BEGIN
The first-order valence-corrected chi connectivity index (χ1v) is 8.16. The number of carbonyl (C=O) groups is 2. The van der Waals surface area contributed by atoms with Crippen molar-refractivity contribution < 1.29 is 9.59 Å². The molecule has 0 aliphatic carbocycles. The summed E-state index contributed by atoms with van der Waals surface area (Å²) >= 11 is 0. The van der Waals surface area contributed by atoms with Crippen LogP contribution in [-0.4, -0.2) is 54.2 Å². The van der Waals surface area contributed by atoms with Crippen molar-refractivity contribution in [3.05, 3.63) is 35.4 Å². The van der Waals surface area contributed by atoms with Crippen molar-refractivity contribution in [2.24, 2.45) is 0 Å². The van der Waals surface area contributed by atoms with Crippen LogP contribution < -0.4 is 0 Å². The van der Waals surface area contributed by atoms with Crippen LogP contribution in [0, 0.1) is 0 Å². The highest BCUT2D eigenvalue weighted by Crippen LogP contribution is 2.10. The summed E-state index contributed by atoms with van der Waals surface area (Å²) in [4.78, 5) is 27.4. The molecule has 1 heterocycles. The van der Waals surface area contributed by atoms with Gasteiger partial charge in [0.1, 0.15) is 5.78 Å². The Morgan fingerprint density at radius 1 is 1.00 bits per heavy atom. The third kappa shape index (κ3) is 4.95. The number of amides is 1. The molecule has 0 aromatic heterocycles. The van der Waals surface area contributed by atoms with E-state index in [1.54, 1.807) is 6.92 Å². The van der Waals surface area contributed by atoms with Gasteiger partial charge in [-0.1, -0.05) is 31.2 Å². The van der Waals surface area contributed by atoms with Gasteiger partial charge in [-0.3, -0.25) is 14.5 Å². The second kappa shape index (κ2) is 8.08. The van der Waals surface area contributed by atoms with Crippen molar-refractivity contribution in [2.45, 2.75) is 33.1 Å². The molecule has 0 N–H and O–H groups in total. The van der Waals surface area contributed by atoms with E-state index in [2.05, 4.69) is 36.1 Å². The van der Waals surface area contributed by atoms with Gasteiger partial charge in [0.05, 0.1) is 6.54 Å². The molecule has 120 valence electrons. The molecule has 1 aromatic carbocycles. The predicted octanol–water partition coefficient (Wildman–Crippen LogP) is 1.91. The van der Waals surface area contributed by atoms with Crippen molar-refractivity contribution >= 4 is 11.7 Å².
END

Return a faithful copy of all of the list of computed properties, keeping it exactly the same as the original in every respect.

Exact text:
The first-order valence-corrected chi connectivity index (χ1v) is 8.16. The number of carbonyl (C=O) groups is 2. The van der Waals surface area contributed by atoms with Crippen molar-refractivity contribution < 1.29 is 9.59 Å². The molecule has 0 aliphatic carbocycles. The summed E-state index contributed by atoms with van der Waals surface area (Å²) >= 11 is 0. The van der Waals surface area contributed by atoms with Crippen LogP contribution in [-0.4, -0.2) is 54.2 Å². The van der Waals surface area contributed by atoms with Crippen molar-refractivity contribution in [3.05, 3.63) is 35.4 Å². The van der Waals surface area contributed by atoms with Crippen molar-refractivity contribution in [2.24, 2.45) is 0 Å². The van der Waals surface area contributed by atoms with Crippen LogP contribution < -0.4 is 0 Å². The van der Waals surface area contributed by atoms with Crippen LogP contribution in [0, 0.1) is 0 Å². The highest BCUT2D eigenvalue weighted by Crippen LogP contribution is 2.10. The summed E-state index contributed by atoms with van der Waals surface area (Å²) in [4.78, 5) is 27.4. The molecule has 1 heterocycles. The van der Waals surface area contributed by atoms with Gasteiger partial charge in [0.1, 0.15) is 5.78 Å². The Morgan fingerprint density at radius 1 is 1.00 bits per heavy atom. The third kappa shape index (κ3) is 4.95. The number of amides is 1. The molecule has 0 aromatic heterocycles. The van der Waals surface area contributed by atoms with E-state index in [1.54, 1.807) is 6.92 Å². The van der Waals surface area contributed by atoms with Gasteiger partial charge in [-0.1, -0.05) is 31.2 Å². The van der Waals surface area contributed by atoms with Gasteiger partial charge in [-0.3, -0.25) is 14.5 Å². The second kappa shape index (κ2) is 8.08. The van der Waals surface area contributed by atoms with Crippen molar-refractivity contribution in [2.45, 2.75) is 33.1 Å². The molecule has 0 N–H and O–H groups in total. The van der Waals surface area contributed by atoms with E-state index in [2.05, 4.69) is 36.1 Å². The van der Waals surface area contributed by atoms with Gasteiger partial charge in [0.05, 0.1) is 6.54 Å². The molecule has 120 valence electrons. The molecule has 1 aromatic carbocycles. The predicted octanol–water partition coefficient (Wildman–Crippen LogP) is 1.91. The van der Waals surface area contributed by atoms with Crippen molar-refractivity contribution >= 4 is 11.7 Å².